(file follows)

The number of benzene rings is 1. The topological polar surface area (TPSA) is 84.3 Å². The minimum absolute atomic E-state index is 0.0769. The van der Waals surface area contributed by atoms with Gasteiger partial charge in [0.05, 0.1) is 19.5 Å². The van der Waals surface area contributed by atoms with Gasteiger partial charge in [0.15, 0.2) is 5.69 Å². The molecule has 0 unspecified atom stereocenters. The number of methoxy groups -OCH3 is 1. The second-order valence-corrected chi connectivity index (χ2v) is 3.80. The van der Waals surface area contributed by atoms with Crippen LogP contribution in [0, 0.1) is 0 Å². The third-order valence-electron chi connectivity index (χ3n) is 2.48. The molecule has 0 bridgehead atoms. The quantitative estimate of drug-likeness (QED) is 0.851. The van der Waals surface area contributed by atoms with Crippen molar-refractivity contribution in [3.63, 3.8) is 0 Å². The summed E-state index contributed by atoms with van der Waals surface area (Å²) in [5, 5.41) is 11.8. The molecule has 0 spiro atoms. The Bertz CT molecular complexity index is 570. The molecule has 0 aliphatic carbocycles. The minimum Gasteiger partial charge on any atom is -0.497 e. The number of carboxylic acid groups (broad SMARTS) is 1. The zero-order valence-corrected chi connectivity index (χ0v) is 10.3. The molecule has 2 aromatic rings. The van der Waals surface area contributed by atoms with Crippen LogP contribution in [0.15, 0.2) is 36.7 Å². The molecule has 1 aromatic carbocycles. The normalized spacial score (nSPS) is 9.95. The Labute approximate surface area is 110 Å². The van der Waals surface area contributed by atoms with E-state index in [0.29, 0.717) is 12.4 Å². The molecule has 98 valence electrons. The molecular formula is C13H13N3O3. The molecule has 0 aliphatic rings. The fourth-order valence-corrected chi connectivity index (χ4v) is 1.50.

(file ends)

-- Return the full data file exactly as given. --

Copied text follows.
The number of benzene rings is 1. The topological polar surface area (TPSA) is 84.3 Å². The minimum absolute atomic E-state index is 0.0769. The van der Waals surface area contributed by atoms with Gasteiger partial charge in [0.05, 0.1) is 19.5 Å². The van der Waals surface area contributed by atoms with Gasteiger partial charge in [0.15, 0.2) is 5.69 Å². The molecule has 0 unspecified atom stereocenters. The number of methoxy groups -OCH3 is 1. The second-order valence-corrected chi connectivity index (χ2v) is 3.80. The van der Waals surface area contributed by atoms with Crippen LogP contribution in [0, 0.1) is 0 Å². The third-order valence-electron chi connectivity index (χ3n) is 2.48. The molecule has 0 bridgehead atoms. The quantitative estimate of drug-likeness (QED) is 0.851. The van der Waals surface area contributed by atoms with Crippen molar-refractivity contribution in [3.63, 3.8) is 0 Å². The summed E-state index contributed by atoms with van der Waals surface area (Å²) in [5, 5.41) is 11.8. The molecule has 0 spiro atoms. The Bertz CT molecular complexity index is 570. The molecule has 0 aliphatic carbocycles. The minimum Gasteiger partial charge on any atom is -0.497 e. The number of carboxylic acid groups (broad SMARTS) is 1. The zero-order valence-corrected chi connectivity index (χ0v) is 10.3. The molecule has 2 aromatic rings. The van der Waals surface area contributed by atoms with Crippen LogP contribution in [0.15, 0.2) is 36.7 Å². The molecule has 1 aromatic carbocycles. The normalized spacial score (nSPS) is 9.95. The Labute approximate surface area is 110 Å². The van der Waals surface area contributed by atoms with E-state index in [0.29, 0.717) is 12.4 Å². The molecule has 98 valence electrons. The molecular formula is C13H13N3O3. The molecule has 0 aliphatic rings. The fourth-order valence-corrected chi connectivity index (χ4v) is 1.50.